# Check if all leaves are at same level

Check if all leaves are at same level. This question is attributed to geek for geeks. Looking for code-review, optimization and best practices.

public class LeavesLevel<T> {

private TreeNode<T> root;

public LeavesLevel(List<T> items) {
create (items);
}

private void create (List<T> items) {
root = new TreeNode<>(items.get(0));

final Queue<TreeNode<T>> queue = new LinkedList<TreeNode<T>>();

final int half = items.size() / 2;

for (int i = 0; i < half; i++) {
if (items.get(i) != null) {
final TreeNode<T> current = queue.poll();
final int left = 2 * i + 1;
final int right = 2 * i + 2;

if (items.get(left) != null) {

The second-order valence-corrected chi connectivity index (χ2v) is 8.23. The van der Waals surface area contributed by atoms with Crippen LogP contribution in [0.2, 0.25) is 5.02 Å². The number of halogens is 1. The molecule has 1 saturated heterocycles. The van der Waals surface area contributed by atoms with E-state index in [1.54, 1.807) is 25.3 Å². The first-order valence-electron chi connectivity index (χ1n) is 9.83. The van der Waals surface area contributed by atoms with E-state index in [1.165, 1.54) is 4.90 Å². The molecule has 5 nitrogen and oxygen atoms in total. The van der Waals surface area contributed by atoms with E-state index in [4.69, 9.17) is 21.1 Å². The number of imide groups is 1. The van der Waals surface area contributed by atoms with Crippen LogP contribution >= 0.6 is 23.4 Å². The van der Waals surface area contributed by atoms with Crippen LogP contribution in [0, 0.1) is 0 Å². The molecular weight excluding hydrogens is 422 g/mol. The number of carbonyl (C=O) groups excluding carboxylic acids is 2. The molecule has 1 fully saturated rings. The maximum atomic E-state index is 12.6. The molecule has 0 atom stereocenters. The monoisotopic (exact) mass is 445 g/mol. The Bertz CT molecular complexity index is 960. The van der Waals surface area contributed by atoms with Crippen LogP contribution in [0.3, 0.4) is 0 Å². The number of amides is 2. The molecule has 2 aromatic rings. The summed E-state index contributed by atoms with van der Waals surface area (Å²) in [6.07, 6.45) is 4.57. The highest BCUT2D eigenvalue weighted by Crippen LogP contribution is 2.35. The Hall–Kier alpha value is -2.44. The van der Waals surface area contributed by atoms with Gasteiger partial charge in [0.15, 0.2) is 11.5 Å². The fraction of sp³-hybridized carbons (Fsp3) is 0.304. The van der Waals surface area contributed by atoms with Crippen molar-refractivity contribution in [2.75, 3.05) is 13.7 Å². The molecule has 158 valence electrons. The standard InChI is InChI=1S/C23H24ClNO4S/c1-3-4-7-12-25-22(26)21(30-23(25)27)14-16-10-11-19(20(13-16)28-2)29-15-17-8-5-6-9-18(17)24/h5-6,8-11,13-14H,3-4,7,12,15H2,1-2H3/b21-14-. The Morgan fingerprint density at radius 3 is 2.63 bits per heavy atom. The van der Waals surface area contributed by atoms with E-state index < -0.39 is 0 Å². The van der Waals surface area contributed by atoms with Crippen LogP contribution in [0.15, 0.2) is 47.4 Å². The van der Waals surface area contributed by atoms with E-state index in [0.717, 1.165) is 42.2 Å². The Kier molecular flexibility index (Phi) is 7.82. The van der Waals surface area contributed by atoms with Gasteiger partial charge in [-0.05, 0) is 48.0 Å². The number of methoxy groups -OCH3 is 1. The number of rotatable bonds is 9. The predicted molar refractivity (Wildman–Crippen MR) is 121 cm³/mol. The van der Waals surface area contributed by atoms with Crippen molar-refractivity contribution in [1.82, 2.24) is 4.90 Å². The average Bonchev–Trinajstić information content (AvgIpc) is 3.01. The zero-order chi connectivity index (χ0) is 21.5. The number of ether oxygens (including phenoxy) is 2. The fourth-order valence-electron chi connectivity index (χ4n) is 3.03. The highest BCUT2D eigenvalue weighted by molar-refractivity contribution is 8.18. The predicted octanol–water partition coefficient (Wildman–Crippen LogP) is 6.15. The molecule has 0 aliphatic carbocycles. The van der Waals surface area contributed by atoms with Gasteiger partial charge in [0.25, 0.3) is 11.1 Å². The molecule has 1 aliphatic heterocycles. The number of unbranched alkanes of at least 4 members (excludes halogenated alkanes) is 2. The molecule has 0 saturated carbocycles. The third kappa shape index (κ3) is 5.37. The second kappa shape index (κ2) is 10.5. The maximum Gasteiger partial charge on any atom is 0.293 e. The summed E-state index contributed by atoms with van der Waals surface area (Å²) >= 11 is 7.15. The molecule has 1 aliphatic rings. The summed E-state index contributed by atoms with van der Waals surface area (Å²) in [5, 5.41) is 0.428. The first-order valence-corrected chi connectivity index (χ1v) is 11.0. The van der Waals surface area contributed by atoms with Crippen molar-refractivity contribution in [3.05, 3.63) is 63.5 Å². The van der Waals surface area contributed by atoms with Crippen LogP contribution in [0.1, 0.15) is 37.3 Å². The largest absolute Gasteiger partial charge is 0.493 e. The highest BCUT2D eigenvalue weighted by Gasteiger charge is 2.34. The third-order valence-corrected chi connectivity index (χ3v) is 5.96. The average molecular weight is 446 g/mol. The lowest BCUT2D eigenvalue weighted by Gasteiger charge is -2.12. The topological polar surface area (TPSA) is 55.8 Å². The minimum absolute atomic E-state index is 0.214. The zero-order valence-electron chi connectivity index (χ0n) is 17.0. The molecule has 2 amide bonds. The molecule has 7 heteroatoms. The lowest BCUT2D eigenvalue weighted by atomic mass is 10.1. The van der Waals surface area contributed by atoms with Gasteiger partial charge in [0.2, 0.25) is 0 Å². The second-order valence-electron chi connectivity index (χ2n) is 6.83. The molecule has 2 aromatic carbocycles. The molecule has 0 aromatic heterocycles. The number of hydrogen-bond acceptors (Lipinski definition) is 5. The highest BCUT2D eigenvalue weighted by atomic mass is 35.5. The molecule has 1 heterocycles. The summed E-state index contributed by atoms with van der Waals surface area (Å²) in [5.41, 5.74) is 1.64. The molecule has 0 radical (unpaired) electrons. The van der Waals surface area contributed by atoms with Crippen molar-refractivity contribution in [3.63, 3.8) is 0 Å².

current.left = new TreeNode<T>(items.get(left));
}
if (right < items.size() && items.get(right) != null) {
current.right = new TreeNode<T>(items.get(right));
}
}
}
}

private static class TreeNode<T> {
private TreeNode<T> left;
private T item;
private TreeNode<T> right;

TreeNode(T item) {
this.item = item;
}
}

public boolean refurbish() {
return recurse (root, 0,  new NodeDepth(-1));
}

private static class NodeDepth {
private int depth;
NodeDepth(int depth) {
this.depth = depth;
}
}

public boolean recurse(TreeNode<T> node, int leafLevel, NodeDepth nodeDepth) {
if (node == null) {
return true;
}

if (node.left == null && node.right == null) {
if (nodeDepth.depth == -1) {
nodeDepth.depth = leafLevel;
return true; // if tree contains a single leaf node, then
}
return leafLevel == nodeDepth.depth;
}

return recurse (node.left, leafLevel + 1, nodeDepth) && recurse (node.right, leafLevel + 1, nodeDepth);
}
}

public class LeafLevelTest {

@Test
public void test1() {
/**
*
*           12
/    \
5       7
/          \
3             1
*